After a Century, an American Writer's Library Will Go to America
"It is the most important acquisition we could possibly make," Stephanie Copeland, head of the Mount's restoration project, said in an interview just before she signed the deal.
The sale ended a remarkable period of uncertainty, not just for the future of the collection and the keepers of the Mount but also for Mr. Ramsden, who bought the bulk of the library in 1984 for £45,000, then worth around $80,000, and has devoted much of his life to completing and cataloguing it.
The library has rarely been on public view since the writer's death in France in 1937, and its return to the Mount will provide scholars and Wharton aficionados with an opportunity to view the volumes that not only shaped Wharton's development but also reflected the broad sweep of her interests, from classical French theater and German drama to the novels of her peers and the delights of the then new-fangled automobile.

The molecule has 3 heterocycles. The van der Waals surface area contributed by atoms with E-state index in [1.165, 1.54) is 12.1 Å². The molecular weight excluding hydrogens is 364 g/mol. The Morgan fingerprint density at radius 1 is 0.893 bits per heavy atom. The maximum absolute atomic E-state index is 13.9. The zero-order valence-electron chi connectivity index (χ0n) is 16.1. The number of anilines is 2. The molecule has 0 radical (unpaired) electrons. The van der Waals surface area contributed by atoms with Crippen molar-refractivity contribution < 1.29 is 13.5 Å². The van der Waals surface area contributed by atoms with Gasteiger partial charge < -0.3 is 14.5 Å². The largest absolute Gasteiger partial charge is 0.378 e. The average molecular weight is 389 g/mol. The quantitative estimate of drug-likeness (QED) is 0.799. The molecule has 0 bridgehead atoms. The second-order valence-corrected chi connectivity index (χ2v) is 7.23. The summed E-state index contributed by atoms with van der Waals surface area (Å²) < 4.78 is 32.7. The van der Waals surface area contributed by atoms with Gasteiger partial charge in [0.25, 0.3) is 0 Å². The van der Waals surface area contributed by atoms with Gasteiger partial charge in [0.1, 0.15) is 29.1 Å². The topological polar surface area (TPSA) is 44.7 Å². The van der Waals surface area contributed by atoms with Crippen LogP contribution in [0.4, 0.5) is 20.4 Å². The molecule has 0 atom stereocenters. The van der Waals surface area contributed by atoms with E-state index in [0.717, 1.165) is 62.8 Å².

comments powered by Disqus
- Decades After Trinity Nuclear Test in New Mexico, U.S. Studies Cancer Fallout
- Lawrence Of Arabia's Hand-Drawn, WWI Map Is Up for Auction
- Thousands Of FBI Documents About Civil Rights Era Destroyed By Flooding
- Ancient Egyptian Woman with 70 Hair Extensions Discovered
- Europeans drawn from three ancient 'tribes'
- Conservatives press the case against the new AP framework for US history
- Who wrote the new AP US History framework? Now we know.
- Pro-Israel groups going after federal support of Middle East Studies
- 100th Anniversary of Beard's 'An Economic Interpretation of the Constitution' commemorated
- University of Illinois Bigwig to Native American Studies scholar Jean O’Brien: Drop Dead